The Bull Shippers Plaza Motor Inn was a real place. It stood at 320 Washington Avenue in Brooklyn, a block from Pratt Institute. My apartment was diagonally across the street.
The Inn was a beautifully kept Early Romanesque Revival mansion and stood out on a street full of brownstones and apartment houses. I loved looking at the building and I loved the name of the place. The words, Bull Shippers Plaza Motor Inn, just rolled off your tongue. I imagined it as the name of a movie or novel. Oh, the stories it could tell. But what kind of place was it? My friends and I debated the issue and the consensus was a brothel.
In my senior year, after wondering and whispering about the place for way too long, a female friend of mine and I got the courage to go inside. Nervous and shaking we rang the bell on the front door. A beautiful African American woman in high heels, a big wig, skin-tight clothing with leopard print pants greeted us at the door. I explained we lived across the street and were curious how much the rooms rented for by the night. “The night?” she responded, “The rooms rent by the hour.” The place lived up to my dreams about what a brothel looked like with red velvet print wallpaper, elaborate chandeliers and gold, and velvet furniture. She invited us in and we took a quick look around the lobby. We enquired if we could see the rooms and were told that we could not, and we left.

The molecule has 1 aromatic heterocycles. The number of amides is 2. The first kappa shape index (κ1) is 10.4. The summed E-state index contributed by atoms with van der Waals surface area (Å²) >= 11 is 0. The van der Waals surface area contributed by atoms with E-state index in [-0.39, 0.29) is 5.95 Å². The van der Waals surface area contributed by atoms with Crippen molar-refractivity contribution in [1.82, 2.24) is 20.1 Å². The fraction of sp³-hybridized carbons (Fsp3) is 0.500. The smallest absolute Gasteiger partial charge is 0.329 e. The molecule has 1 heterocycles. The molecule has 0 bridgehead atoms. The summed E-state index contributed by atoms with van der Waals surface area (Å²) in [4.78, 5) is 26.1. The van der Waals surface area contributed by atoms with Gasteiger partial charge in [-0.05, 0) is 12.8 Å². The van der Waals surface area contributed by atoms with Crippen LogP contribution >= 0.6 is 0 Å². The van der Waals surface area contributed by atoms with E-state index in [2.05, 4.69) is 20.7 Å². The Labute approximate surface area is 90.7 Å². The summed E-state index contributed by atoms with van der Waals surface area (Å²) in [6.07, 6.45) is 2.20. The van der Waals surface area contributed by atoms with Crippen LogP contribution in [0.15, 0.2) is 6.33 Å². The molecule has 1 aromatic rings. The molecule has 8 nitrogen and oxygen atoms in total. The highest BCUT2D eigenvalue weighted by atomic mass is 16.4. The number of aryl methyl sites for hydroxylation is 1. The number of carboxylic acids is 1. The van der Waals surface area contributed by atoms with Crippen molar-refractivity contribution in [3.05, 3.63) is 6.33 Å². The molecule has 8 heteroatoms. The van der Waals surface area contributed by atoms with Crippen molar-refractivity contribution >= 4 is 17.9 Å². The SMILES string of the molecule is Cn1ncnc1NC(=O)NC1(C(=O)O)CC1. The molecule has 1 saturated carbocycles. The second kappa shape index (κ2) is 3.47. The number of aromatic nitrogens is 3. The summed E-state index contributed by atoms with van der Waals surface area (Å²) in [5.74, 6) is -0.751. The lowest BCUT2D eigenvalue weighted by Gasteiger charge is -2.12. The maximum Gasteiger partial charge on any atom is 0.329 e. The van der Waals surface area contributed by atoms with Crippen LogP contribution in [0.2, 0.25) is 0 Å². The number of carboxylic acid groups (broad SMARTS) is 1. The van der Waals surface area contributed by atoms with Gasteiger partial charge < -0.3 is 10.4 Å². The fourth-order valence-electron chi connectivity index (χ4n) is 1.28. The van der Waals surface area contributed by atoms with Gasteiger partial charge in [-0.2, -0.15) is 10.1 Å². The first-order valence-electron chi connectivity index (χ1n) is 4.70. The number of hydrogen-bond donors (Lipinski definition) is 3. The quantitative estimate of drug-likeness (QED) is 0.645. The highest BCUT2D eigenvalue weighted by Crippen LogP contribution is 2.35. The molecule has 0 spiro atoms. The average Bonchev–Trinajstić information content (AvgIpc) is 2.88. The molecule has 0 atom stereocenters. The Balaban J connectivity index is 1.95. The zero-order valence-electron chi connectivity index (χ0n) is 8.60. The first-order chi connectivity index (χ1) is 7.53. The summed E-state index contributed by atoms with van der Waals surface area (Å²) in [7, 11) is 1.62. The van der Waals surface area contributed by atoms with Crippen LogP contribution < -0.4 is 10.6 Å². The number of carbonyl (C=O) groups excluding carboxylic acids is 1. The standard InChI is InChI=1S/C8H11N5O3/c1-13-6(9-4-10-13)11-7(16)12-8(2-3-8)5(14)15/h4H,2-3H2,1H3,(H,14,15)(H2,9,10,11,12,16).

We were two white kids from the suburbs, transported to Clinton Hill, Brooklyn to attend college and study design. We felt like we had peeked behind the curtain into another world that was completely foreign to us.
In trying to find out more about the place, I learned that it had been built as the Graham Home for Old Ladies in 1851, and had functioned as a woman’s retirement home until the 1960s when it closed and became the Bull Shippers Plaza Motor Inn. I graduated from college in 1981. The Bull Shippers Plaza Motor Inn finally closed in 1985 after numerous complaints to the police. The building was boarded up for many years until it was finally converted to apartments in 2001.